be for the good of his clergy and scholars. He had

134 ST. ninian's latter days.

stored up at Rome the lessons of the great teachers
of the Church ; he had doubtless studied the writings
of others, and himself tlirough life meditated on the
Holy Scriptures. He was now but perpetuating for the
benefit of others, the spontaneous outpourings of his
mind, or the solutions of those difficulties which were
proposed to him. Such is the character of the writings
which are attributed to him — Commentaries on the
Holy Scriptures, and in particular, Meditations on
the Psalms. These were the Meditations which had
been the solace of his travels on the wilds of Gallo-
way, the fruits of a deeply contemplative spirit exer-
cised on those sacred words, wluch, by their continual
repetition, and adaptation to the varying circumstances
of the Christian life, are associated with our holiest
thouo-hts. The other work of which the title is handed
down, was one composed, doubtless, as a Theological
Manual for the Clergy and Students of Whithern. '
It was a collection of Sentences from the Fathers, of
passages expressing their sentiments on points of doc-
trine and morals ; most probably arranged under heads,
and so forming a body of divinity, and giving the
most important portions — the very essence of their
writings. The value of such a work to St. Ninian's
clergy can scarcely be over-rated. They could not
afford a large library, and might have read much with-
out obtaining the advantages which such a selection
would afford. It might, we may imagine, have been
St. Ninian's work at Rome, where he had leisure and

' " Ex iis autem quae post se reliquit, aliqua saltern nomine
tcnus tenemus teste sixto senensi,

Meditationum in Psalmos Davidis librum unum ;
De Sanctorum Sententiis librum unum."

Pitseus de lllustribus Britanniae Scriptoribus, p. 87.

ST. nenian's latter days. 135

free access to libraries, and where such a common-
place book would have proved a useful aid in his own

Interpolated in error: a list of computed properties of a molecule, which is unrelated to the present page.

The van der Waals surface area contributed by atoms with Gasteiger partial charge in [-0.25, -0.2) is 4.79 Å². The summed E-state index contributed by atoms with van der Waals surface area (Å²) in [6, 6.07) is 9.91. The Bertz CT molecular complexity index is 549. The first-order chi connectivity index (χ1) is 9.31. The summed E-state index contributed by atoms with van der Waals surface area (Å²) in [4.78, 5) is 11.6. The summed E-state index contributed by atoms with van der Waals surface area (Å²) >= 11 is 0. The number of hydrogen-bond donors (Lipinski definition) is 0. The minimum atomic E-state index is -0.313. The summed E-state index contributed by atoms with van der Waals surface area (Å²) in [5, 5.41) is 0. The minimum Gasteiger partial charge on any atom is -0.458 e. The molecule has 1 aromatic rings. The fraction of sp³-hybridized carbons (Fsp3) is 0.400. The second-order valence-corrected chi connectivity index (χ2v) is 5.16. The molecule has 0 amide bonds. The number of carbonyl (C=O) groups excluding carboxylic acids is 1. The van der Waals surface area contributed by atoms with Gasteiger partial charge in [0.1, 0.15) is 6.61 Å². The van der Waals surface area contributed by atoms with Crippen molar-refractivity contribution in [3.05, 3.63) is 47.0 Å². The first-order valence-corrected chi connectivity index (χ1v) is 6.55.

studies, to enter the passages which he would most
wish to preserve. For though the most voluminous
of the Fathers, as we have them, were only sending
out their works during his stay at Rome, there were
many remains of older ones which we have lost. And
he Avas now only making that which had been intended
for his own reference and perusal, a benefit to others ;
and very great was the use of such a selection, in
instilling and preserving sound doctrine in the minds
of those who were to teach others.

Such was St. Ninian, the young and noble Briton,
who, for the love of Christ, and the true knowledge of
Him, went forth from his country and his father's
house. Such Avas he ; a laborious apostle, enduring
toil, difficulty, and reproach, in bringing men to
Christ ; a mortified ascetic, and meditative student ; a
kind teacher of babes, a humble, gentle, and circum-
spect govei'nor of a religious society. And great was
the fruit of his labours, in the recovery and salvation
of souls, great in the glory of which he himself was
made a partaker.

His life had been continued till the year 432, that is
above seventy years. During the last five-and-thirty,
nearly half of the whole, he had laboured in the wild,
barbarous, and unsettled country to which he had
been appointed as a Missionary Bishop. Worldly
honours, comforts, possessions, he had cast behind him.
He lived for God, and to do His will. His peaceful days
of study and meditation in the sacred city, he might
look back upon as sweet and holy days, full of spiritual
privileges, and the source of many a blessing ; but it

136 ST. ninian's latter days.

would be as one surrounded by the rich fruits of
iiutumn, would look back on spring ; as very fair, and
in its time seeming more pleasant, but chiefly valuable
as instrumental towards the true good which he is
now enjoying, though it may be, among many labours.
But such labours, it has been beautifully said, are
sweet — sweet as those of the husbandman, who re-
joices in the heavier load of corn by the increased
value of his possessions — sweet as to the gatherer of